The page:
The Victorian Labor government is set to become the first Australian state to introduce a new tax on electric vehicles.
The proposal has prompted criticism from industry groups, the Greens, and the opposition, who say it’s yet another tax imposed on Victorians.
Under the proposed bill introduced by the Victorian Labor government in state Parliament on Wednesday, electric vehicles owners would pay an additional $330 per year. In contrast, plug-in hybrid vehicle owners will be charged an extra $260 per year.
The yearly charge is base on the state government’s fee of 2.5 cents/km for electric, zero-emission and hydrogen vehicles and 2 cents/km for plug-in hybrid-electric vehicles. The tax, which is set to become law by July 1, is expected to raise $30 million over four years.
Pallas added that the new “modest distance-based charge” will “ensure all motorists pay their fair share to use our roads while we continue to incentivise the use of zero or low emissions vehicles.”
While less than one percent of Australian vehicles are electric, Pallas anticipates uptake will grow as they reach price parity with petrol cars by 2025.
However, Victorian Greens spokesperson for transport, Sam Hibbins, said his party is opposed to the proposal saying that Labor is instead disincentivising electric vehicles users. Hibbins urged other crossbenchers to oppose the bill.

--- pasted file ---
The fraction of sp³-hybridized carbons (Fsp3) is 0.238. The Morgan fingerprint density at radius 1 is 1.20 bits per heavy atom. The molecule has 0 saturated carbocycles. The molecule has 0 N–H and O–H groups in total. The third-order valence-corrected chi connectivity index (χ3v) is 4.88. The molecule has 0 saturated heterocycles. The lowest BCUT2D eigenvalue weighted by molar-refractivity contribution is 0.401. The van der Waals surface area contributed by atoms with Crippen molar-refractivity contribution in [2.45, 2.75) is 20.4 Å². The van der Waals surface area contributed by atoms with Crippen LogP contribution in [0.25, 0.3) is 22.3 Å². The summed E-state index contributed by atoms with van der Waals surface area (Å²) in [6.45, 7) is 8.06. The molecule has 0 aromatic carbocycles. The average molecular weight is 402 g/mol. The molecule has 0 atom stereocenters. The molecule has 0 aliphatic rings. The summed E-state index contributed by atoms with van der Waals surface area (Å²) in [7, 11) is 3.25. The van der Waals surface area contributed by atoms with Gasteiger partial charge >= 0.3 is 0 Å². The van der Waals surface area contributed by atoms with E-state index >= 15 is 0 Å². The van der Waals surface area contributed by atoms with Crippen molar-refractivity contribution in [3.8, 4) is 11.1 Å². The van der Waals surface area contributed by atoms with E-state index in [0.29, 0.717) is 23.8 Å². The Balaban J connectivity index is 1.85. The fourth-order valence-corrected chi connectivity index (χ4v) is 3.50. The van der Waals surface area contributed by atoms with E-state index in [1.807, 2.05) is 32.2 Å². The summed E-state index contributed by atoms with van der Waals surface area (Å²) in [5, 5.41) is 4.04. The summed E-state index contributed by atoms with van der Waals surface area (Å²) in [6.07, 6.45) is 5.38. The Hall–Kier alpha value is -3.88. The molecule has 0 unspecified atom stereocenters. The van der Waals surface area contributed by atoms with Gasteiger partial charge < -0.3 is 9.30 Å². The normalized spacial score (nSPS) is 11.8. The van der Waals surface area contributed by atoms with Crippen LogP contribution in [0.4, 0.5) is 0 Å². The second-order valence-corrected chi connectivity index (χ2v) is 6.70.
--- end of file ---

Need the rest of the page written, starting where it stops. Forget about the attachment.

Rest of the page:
“The government needs to introduce policies to subsidise electric vehicles and make them more affordable. That’s what’s happening all around the world,” he said.
“If this bill was to pass, Victoria would become the only government in the world that’s making EVs more expensive, not more affordable.
Opposition Leader Michael O’Brien said it was the Labor government’s 30th new or increased tax since coming into government.
“The state government has introduced yet another new tax on Victorians,” he said. “This time, they’re actually putting their pockets before the planet.”
Kirk Coningham, Chief Executive of the Australian Logistics Council (ALC)—the national body representing the freight logistics industry—said Victoria’s new tax proposal only complicates the process of transporting freight safely and efficiently.
“For those operating businesses in the freight logistics sector, this means a daily confrontation with a hodgepodge of legislative and regulatory hurdles,” Coningham said.
The new state tax is expected to pass the lower house where Labor holds the majority.
However, under the COAG Reform Fund Amendment (No Electric Vehicle Taxes) Bill—which closed for submissions on March 4—the Federal government may penalise other states’ for taxing electric vehicles owners.
AAP contributed to this report.